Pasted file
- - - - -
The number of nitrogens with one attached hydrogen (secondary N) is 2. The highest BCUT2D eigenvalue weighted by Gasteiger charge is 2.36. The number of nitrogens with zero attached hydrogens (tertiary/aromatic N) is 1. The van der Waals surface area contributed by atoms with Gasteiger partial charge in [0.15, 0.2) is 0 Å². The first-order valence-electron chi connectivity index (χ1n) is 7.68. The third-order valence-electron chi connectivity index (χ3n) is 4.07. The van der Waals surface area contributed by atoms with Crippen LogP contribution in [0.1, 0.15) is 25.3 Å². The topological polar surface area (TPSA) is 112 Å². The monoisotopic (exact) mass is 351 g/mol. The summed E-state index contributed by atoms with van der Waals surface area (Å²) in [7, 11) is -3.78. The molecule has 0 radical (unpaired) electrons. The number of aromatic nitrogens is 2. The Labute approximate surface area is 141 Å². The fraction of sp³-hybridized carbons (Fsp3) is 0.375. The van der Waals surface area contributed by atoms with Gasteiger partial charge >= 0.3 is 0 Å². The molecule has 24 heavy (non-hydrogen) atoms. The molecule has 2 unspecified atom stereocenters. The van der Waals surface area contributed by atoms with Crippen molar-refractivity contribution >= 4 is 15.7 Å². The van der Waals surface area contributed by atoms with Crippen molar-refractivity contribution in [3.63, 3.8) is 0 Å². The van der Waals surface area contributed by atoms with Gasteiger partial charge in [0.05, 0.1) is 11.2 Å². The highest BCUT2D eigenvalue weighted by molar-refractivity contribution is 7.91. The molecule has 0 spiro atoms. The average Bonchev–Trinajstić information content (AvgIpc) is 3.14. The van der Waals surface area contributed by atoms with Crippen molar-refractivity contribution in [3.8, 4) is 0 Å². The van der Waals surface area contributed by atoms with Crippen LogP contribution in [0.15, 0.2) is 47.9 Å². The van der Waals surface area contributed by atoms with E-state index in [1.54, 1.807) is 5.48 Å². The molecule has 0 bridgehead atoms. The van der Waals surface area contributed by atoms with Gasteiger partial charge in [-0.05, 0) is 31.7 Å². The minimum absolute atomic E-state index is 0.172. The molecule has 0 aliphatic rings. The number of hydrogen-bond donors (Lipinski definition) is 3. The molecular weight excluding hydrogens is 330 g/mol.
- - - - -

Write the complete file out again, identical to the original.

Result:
The number of nitrogens with one attached hydrogen (secondary N) is 2. The highest BCUT2D eigenvalue weighted by Gasteiger charge is 2.36. The number of nitrogens with zero attached hydrogens (tertiary/aromatic N) is 1. The van der Waals surface area contributed by atoms with Gasteiger partial charge in [0.15, 0.2) is 0 Å². The first-order valence-electron chi connectivity index (χ1n) is 7.68. The third-order valence-electron chi connectivity index (χ3n) is 4.07. The van der Waals surface area contributed by atoms with Crippen LogP contribution in [0.1, 0.15) is 25.3 Å². The topological polar surface area (TPSA) is 112 Å². The monoisotopic (exact) mass is 351 g/mol. The summed E-state index contributed by atoms with van der Waals surface area (Å²) in [7, 11) is -3.78. The molecule has 0 radical (unpaired) electrons. The number of aromatic nitrogens is 2. The Labute approximate surface area is 141 Å². The fraction of sp³-hybridized carbons (Fsp3) is 0.375. The van der Waals surface area contributed by atoms with Gasteiger partial charge >= 0.3 is 0 Å². The molecule has 24 heavy (non-hydrogen) atoms. The molecule has 2 unspecified atom stereocenters. The van der Waals surface area contributed by atoms with Crippen molar-refractivity contribution >= 4 is 15.7 Å². The van der Waals surface area contributed by atoms with Crippen molar-refractivity contribution in [3.63, 3.8) is 0 Å². The van der Waals surface area contributed by atoms with Gasteiger partial charge in [0.05, 0.1) is 11.2 Å². The highest BCUT2D eigenvalue weighted by molar-refractivity contribution is 7.91. The molecule has 0 spiro atoms. The average Bonchev–Trinajstić information content (AvgIpc) is 3.14. The van der Waals surface area contributed by atoms with Crippen molar-refractivity contribution in [3.8, 4) is 0 Å². The van der Waals surface area contributed by atoms with Crippen LogP contribution in [0.15, 0.2) is 47.9 Å². The van der Waals surface area contributed by atoms with E-state index in [1.54, 1.807) is 5.48 Å². The molecule has 0 bridgehead atoms. The van der Waals surface area contributed by atoms with Gasteiger partial charge in [-0.05, 0) is 31.7 Å². The minimum absolute atomic E-state index is 0.172. The molecule has 0 aliphatic rings. The number of hydrogen-bond donors (Lipinski definition) is 3. The molecular weight excluding hydrogens is 330 g/mol.